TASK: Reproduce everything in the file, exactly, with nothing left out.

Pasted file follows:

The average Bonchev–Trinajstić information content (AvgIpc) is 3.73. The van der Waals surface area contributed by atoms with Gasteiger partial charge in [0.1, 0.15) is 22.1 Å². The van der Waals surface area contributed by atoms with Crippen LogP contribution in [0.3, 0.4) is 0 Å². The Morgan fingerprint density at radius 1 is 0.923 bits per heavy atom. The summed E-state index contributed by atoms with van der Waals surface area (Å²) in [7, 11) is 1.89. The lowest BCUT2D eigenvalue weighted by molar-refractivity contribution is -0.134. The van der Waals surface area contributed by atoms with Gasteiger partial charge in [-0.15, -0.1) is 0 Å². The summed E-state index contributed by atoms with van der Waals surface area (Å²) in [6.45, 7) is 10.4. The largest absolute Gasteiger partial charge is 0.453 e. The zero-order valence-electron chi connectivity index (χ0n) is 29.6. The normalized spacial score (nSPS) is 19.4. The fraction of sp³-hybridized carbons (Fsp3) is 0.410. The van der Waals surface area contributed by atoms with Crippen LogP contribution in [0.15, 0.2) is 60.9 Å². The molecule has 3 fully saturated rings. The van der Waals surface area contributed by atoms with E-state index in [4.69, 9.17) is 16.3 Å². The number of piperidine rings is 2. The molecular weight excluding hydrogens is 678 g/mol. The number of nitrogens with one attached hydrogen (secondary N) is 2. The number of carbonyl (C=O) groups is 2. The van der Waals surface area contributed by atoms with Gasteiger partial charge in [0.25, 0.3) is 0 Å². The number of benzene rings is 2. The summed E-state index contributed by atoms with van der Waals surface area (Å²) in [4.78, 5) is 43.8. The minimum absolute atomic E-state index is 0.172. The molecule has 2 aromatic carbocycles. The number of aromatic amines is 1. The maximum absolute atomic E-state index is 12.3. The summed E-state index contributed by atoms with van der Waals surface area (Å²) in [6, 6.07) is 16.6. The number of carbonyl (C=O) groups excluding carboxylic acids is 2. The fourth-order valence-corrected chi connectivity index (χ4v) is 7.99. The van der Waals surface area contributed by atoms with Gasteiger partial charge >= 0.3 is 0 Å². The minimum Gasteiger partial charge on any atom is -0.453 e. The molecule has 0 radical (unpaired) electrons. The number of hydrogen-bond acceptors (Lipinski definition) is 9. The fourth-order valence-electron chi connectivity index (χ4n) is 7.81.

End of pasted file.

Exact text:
The average Bonchev–Trinajstić information content (AvgIpc) is 3.73. The van der Waals surface area contributed by atoms with Gasteiger partial charge in [0.1, 0.15) is 22.1 Å². The van der Waals surface area contributed by atoms with Crippen LogP contribution in [0.3, 0.4) is 0 Å². The Morgan fingerprint density at radius 1 is 0.923 bits per heavy atom. The summed E-state index contributed by atoms with van der Waals surface area (Å²) in [7, 11) is 1.89. The lowest BCUT2D eigenvalue weighted by molar-refractivity contribution is -0.134. The van der Waals surface area contributed by atoms with Gasteiger partial charge in [-0.15, -0.1) is 0 Å². The summed E-state index contributed by atoms with van der Waals surface area (Å²) in [6.45, 7) is 10.4. The largest absolute Gasteiger partial charge is 0.453 e. The zero-order valence-electron chi connectivity index (χ0n) is 29.6. The normalized spacial score (nSPS) is 19.4. The fraction of sp³-hybridized carbons (Fsp3) is 0.410. The van der Waals surface area contributed by atoms with Crippen LogP contribution in [0.15, 0.2) is 60.9 Å². The molecule has 3 fully saturated rings. The van der Waals surface area contributed by atoms with E-state index in [4.69, 9.17) is 16.3 Å². The number of piperidine rings is 2. The molecular weight excluding hydrogens is 678 g/mol. The number of nitrogens with one attached hydrogen (secondary N) is 2. The number of carbonyl (C=O) groups is 2. The van der Waals surface area contributed by atoms with Gasteiger partial charge in [0.25, 0.3) is 0 Å². The number of benzene rings is 2. The summed E-state index contributed by atoms with van der Waals surface area (Å²) in [4.78, 5) is 43.8. The minimum absolute atomic E-state index is 0.172. The molecule has 2 aromatic carbocycles. The number of aromatic amines is 1. The maximum absolute atomic E-state index is 12.3. The summed E-state index contributed by atoms with van der Waals surface area (Å²) in [6, 6.07) is 16.6. The number of carbonyl (C=O) groups excluding carboxylic acids is 2. The fourth-order valence-corrected chi connectivity index (χ4v) is 7.99. The van der Waals surface area contributed by atoms with Gasteiger partial charge >= 0.3 is 0 Å². The minimum Gasteiger partial charge on any atom is -0.453 e. The molecule has 0 radical (unpaired) electrons. The number of hydrogen-bond acceptors (Lipinski definition) is 9. The fourth-order valence-electron chi connectivity index (χ4n) is 7.81.